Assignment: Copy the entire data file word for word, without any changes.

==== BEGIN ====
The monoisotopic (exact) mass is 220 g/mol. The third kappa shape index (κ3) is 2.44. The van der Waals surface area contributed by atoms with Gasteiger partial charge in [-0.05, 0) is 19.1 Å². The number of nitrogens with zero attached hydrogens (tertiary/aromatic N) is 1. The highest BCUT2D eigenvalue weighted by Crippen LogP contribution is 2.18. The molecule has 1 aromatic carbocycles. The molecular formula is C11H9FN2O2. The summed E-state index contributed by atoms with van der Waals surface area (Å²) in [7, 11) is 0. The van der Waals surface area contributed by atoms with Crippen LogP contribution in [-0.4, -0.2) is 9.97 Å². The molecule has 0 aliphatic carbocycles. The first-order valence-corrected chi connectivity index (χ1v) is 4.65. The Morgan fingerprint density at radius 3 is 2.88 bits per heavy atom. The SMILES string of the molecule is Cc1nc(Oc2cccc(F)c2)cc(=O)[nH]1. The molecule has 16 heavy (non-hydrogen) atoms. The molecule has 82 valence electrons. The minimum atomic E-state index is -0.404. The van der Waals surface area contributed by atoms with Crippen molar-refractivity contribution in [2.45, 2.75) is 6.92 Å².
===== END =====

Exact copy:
The monoisotopic (exact) mass is 220 g/mol. The third kappa shape index (κ3) is 2.44. The van der Waals surface area contributed by atoms with Gasteiger partial charge in [-0.05, 0) is 19.1 Å². The number of nitrogens with zero attached hydrogens (tertiary/aromatic N) is 1. The highest BCUT2D eigenvalue weighted by Crippen LogP contribution is 2.18. The molecule has 1 aromatic carbocycles. The molecular formula is C11H9FN2O2. The summed E-state index contributed by atoms with van der Waals surface area (Å²) in [7, 11) is 0. The van der Waals surface area contributed by atoms with Crippen LogP contribution in [-0.4, -0.2) is 9.97 Å². The molecule has 0 aliphatic carbocycles. The first-order valence-corrected chi connectivity index (χ1v) is 4.65. The Morgan fingerprint density at radius 3 is 2.88 bits per heavy atom. The SMILES string of the molecule is Cc1nc(Oc2cccc(F)c2)cc(=O)[nH]1. The molecule has 16 heavy (non-hydrogen) atoms. The molecule has 82 valence electrons. The minimum atomic E-state index is -0.404. The van der Waals surface area contributed by atoms with Crippen molar-refractivity contribution in [2.45, 2.75) is 6.92 Å².